Since we’ve clarified the various types of parameters and outcomes involved in etching, we can move to the various types. As we mentioned earlier, there are two major types of etching. However, there are various subtypes under these two. This section will highlight both types, their subtypes, and the advantages and disadvantages of both types.

dry etching

Dry Etching Process

Dry etching is now the commonly used type of etching. This process involves using neutrally-charged, high-energy ions for etching of a substrate’s targeted surface. The process generates these ions using a radiofrequency field to convert reactive gases to plasma. This is where the synonym of plasma etching comes from.

However, it is important to note that there are dry etching techniques that do not use the plasma method.

To make this process work, a continuous gas delivery system must be in place, so the RF field can constantly convert these reactive gases into plasma. Examples of reactive gases used in the process include argon, oxygen, helium, nitrogen, etc.

This process is preferred to the wet etching technique due to the generation of less waste and usage of a lesser amount of chemicals. Also, the process can either be isotropic or anisotropic, affording machinists a higher level of control with the degree of etching.

etchining process

Types of Dry Etching

There are majorly three types of dry etching. They are

1. Reactive Ion Etching (RIE)

This process involves a setup that uses two electrodes, a radio frequency field, and a vacuum container filled with gas. The operator places the substrate/wafer on one of the electrodes in the vacuum filled with the reactive gas meant as an etchant. The two electrodes form an electric field to accelerate the ions towards the substrate. This electric field is responsible for the anisotropic property of this process.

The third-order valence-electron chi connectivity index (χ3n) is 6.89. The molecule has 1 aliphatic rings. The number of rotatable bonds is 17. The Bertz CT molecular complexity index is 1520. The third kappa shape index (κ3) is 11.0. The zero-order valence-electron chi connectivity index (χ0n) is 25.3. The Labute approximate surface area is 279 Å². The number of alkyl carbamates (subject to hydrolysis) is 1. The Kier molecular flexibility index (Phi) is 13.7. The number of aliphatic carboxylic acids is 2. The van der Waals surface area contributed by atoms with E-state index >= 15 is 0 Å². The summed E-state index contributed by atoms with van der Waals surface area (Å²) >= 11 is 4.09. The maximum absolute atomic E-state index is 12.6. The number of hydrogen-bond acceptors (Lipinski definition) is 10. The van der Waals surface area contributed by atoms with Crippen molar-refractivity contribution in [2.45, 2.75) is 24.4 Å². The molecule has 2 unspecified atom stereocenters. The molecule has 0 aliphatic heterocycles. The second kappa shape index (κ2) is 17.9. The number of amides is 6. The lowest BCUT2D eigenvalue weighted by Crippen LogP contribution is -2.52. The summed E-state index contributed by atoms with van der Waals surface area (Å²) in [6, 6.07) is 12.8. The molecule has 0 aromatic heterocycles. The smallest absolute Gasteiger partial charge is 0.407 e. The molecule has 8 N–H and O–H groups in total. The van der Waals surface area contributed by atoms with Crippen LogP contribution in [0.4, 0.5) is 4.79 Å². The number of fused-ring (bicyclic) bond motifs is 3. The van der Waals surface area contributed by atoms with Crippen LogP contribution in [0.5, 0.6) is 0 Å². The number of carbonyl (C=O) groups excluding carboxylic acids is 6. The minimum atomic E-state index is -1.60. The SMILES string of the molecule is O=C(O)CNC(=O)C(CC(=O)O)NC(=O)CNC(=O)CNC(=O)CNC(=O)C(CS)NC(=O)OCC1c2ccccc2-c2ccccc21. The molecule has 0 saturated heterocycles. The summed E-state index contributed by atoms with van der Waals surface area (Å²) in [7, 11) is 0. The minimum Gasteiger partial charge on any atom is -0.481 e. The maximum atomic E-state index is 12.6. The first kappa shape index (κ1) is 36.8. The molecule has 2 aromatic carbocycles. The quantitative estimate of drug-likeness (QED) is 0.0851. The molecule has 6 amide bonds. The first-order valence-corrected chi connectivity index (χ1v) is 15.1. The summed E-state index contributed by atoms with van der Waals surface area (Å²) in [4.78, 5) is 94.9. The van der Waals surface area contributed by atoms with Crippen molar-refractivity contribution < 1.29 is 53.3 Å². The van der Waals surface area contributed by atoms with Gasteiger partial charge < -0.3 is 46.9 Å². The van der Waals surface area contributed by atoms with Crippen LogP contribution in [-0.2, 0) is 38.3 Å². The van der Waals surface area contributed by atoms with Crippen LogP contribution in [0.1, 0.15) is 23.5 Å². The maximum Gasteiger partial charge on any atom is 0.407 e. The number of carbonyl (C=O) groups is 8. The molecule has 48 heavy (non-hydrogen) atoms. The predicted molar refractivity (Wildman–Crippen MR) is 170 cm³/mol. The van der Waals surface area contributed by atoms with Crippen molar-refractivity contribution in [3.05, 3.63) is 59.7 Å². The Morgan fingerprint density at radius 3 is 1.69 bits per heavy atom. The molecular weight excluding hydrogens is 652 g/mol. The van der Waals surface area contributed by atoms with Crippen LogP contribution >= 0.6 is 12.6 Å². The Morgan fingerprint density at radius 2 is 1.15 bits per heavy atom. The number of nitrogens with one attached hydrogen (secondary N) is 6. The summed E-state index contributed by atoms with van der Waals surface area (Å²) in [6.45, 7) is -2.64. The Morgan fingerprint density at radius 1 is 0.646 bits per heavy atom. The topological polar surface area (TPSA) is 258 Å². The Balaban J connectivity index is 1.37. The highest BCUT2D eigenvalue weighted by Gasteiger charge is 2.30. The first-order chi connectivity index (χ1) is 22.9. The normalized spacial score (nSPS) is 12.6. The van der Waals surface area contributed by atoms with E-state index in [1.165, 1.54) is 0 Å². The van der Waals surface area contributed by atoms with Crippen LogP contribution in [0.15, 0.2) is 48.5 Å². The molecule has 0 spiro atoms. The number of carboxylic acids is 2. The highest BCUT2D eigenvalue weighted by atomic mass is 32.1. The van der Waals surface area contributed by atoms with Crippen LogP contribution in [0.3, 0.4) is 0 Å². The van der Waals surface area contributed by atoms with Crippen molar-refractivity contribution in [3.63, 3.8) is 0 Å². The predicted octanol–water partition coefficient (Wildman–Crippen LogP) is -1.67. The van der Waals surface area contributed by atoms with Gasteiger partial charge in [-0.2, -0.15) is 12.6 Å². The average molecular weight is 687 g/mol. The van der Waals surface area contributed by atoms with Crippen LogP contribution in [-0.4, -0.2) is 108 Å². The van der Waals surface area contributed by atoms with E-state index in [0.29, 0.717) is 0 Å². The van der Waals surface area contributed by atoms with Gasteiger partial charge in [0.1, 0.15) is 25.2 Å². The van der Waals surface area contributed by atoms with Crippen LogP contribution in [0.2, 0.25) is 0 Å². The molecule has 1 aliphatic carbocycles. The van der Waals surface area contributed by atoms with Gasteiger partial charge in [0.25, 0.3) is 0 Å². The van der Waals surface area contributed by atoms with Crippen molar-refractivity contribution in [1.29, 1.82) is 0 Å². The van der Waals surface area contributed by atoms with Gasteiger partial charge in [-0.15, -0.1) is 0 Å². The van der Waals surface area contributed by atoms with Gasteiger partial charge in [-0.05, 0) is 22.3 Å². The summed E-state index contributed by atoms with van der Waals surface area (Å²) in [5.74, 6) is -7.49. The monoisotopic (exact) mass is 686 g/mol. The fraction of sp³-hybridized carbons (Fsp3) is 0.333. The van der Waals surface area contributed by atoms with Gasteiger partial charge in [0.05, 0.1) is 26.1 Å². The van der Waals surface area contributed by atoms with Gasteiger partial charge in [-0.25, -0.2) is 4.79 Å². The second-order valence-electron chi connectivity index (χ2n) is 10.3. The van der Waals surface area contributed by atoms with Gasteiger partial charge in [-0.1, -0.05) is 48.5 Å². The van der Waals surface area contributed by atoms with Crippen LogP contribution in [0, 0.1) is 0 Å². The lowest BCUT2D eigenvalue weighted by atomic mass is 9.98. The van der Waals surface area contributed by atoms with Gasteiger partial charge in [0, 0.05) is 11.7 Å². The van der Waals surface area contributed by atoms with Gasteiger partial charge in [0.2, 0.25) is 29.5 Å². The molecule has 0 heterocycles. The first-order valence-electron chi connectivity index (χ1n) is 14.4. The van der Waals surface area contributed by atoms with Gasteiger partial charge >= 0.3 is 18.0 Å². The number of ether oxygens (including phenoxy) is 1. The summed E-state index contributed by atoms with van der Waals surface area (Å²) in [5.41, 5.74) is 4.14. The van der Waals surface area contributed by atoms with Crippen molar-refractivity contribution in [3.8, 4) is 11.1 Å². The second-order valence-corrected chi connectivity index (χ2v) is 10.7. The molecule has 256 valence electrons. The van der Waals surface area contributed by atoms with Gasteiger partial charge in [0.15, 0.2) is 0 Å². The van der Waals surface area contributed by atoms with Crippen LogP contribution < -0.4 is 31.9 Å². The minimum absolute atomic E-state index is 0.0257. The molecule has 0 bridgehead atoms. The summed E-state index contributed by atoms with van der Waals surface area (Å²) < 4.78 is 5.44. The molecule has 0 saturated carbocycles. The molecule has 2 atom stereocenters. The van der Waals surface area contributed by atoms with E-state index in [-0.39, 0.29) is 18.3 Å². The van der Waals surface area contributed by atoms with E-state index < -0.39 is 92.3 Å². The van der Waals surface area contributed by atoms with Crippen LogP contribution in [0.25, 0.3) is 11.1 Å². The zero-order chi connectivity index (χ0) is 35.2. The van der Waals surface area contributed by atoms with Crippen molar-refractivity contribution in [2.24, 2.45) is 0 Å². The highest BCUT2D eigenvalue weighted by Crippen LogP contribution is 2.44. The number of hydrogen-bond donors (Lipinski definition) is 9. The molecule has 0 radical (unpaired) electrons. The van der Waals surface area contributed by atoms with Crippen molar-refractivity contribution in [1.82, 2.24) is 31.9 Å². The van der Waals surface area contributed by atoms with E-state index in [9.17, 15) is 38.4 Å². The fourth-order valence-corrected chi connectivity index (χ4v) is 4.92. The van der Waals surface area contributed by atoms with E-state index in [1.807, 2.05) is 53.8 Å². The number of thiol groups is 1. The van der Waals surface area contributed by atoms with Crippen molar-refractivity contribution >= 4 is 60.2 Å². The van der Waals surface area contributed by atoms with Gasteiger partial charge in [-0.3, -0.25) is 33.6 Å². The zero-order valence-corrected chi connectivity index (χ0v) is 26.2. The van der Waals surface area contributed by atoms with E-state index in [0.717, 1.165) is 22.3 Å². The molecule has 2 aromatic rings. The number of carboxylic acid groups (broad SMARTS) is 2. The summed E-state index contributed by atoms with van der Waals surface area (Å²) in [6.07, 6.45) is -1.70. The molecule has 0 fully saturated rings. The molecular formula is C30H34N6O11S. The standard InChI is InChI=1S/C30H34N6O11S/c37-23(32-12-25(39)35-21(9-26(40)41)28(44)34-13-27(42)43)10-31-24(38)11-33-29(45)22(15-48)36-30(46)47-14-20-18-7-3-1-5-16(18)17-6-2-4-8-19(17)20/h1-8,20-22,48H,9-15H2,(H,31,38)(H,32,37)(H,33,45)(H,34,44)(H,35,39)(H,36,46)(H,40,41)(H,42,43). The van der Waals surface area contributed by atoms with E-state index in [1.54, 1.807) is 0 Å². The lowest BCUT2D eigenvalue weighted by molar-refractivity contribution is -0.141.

Then, a radio frequency field is applied to break the etchant gas into a neutrally charged plasma beam. This beam attacks the wafer surface and reacts with the material at the substrate surface to form by-products.

2. Splutter Etching/Ion Milling

This process involves using low pressures (10mPa) in a vacuum to direct the gas (which in most cases is Argon) onto the substrate. The gas molecules use their kinetic energy to knock off the grafted molecules on the substrate’s surface. So, this mode utilizes more of a physical aspect to remove the undesired layers.

3. Deep Reactive Ion Etching (DRIE)

This etching technique utilizes the chemical process of RIE, as explained above. However, it also utilizes a physical aspect where the plasma ions could knock out atoms of the material if they have enough kinetic energy.

Advantages and Disadvantages of Dry Etching

Doesn’t use a large number of chemicals.Some gases used are corrosive.
The process is less messy.The equipment used for this is expensive.